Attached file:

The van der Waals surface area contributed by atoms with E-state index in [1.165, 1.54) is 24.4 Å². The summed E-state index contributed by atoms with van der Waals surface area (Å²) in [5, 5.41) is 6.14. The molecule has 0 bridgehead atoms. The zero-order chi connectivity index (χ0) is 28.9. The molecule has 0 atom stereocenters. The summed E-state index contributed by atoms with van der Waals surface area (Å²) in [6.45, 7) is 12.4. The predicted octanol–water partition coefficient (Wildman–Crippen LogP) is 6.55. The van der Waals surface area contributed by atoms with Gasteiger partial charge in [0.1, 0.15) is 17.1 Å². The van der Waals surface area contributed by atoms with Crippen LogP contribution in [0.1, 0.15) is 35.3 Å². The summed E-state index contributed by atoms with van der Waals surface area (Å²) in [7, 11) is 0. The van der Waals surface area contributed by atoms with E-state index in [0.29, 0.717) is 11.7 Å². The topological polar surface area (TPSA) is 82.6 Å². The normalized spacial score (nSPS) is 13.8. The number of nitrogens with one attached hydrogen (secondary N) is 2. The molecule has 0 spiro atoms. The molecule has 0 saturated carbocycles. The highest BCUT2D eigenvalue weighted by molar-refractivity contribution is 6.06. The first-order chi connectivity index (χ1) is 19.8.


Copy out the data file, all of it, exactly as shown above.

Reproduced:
The van der Waals surface area contributed by atoms with E-state index in [1.165, 1.54) is 24.4 Å². The summed E-state index contributed by atoms with van der Waals surface area (Å²) in [5, 5.41) is 6.14. The molecule has 0 bridgehead atoms. The zero-order chi connectivity index (χ0) is 28.9. The molecule has 0 atom stereocenters. The summed E-state index contributed by atoms with van der Waals surface area (Å²) in [6.45, 7) is 12.4. The predicted octanol–water partition coefficient (Wildman–Crippen LogP) is 6.55. The van der Waals surface area contributed by atoms with Gasteiger partial charge in [0.1, 0.15) is 17.1 Å². The van der Waals surface area contributed by atoms with Crippen LogP contribution in [0.1, 0.15) is 35.3 Å². The summed E-state index contributed by atoms with van der Waals surface area (Å²) in [7, 11) is 0. The van der Waals surface area contributed by atoms with E-state index in [0.29, 0.717) is 11.7 Å². The topological polar surface area (TPSA) is 82.6 Å². The normalized spacial score (nSPS) is 13.8. The number of nitrogens with one attached hydrogen (secondary N) is 2. The molecule has 0 spiro atoms. The molecule has 0 saturated carbocycles. The highest BCUT2D eigenvalue weighted by molar-refractivity contribution is 6.06. The first-order chi connectivity index (χ1) is 19.8.